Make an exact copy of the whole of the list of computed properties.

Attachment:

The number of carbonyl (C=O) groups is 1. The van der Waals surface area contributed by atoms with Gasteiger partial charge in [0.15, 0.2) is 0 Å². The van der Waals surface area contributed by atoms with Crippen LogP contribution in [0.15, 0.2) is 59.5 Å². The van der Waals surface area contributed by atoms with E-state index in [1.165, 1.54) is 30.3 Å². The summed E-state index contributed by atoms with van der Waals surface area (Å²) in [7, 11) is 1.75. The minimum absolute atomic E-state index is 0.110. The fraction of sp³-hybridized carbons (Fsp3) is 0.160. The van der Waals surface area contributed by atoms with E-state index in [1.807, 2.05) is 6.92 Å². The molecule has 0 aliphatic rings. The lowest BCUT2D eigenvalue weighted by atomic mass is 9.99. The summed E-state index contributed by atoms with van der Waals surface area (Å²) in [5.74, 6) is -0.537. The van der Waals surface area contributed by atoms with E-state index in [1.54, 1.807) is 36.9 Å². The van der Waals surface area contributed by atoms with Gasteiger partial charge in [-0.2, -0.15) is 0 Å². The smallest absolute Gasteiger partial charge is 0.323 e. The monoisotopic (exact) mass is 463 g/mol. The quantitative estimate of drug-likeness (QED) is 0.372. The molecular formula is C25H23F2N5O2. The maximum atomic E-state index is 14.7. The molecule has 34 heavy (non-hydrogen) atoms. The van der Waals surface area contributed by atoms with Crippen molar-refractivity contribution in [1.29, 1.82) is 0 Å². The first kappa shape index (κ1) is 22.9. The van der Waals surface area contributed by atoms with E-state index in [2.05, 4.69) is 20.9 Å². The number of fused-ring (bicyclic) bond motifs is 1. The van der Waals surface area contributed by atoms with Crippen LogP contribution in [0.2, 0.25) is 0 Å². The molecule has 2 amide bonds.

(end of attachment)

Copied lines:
The number of carbonyl (C=O) groups is 1. The van der Waals surface area contributed by atoms with Gasteiger partial charge in [0.15, 0.2) is 0 Å². The van der Waals surface area contributed by atoms with Crippen LogP contribution in [0.15, 0.2) is 59.5 Å². The van der Waals surface area contributed by atoms with E-state index in [1.165, 1.54) is 30.3 Å². The summed E-state index contributed by atoms with van der Waals surface area (Å²) in [7, 11) is 1.75. The minimum absolute atomic E-state index is 0.110. The fraction of sp³-hybridized carbons (Fsp3) is 0.160. The van der Waals surface area contributed by atoms with E-state index in [1.807, 2.05) is 6.92 Å². The molecule has 0 aliphatic rings. The lowest BCUT2D eigenvalue weighted by atomic mass is 9.99. The summed E-state index contributed by atoms with van der Waals surface area (Å²) in [5.74, 6) is -0.537. The van der Waals surface area contributed by atoms with E-state index in [1.54, 1.807) is 36.9 Å². The van der Waals surface area contributed by atoms with Gasteiger partial charge in [-0.2, -0.15) is 0 Å². The smallest absolute Gasteiger partial charge is 0.323 e. The monoisotopic (exact) mass is 463 g/mol. The quantitative estimate of drug-likeness (QED) is 0.372. The molecular formula is C25H23F2N5O2. The maximum atomic E-state index is 14.7. The molecule has 34 heavy (non-hydrogen) atoms. The van der Waals surface area contributed by atoms with Crippen molar-refractivity contribution in [1.29, 1.82) is 0 Å². The first kappa shape index (κ1) is 22.9. The van der Waals surface area contributed by atoms with E-state index in [2.05, 4.69) is 20.9 Å². The number of fused-ring (bicyclic) bond motifs is 1. The van der Waals surface area contributed by atoms with Crippen LogP contribution in [0.2, 0.25) is 0 Å². The molecule has 2 amide bonds.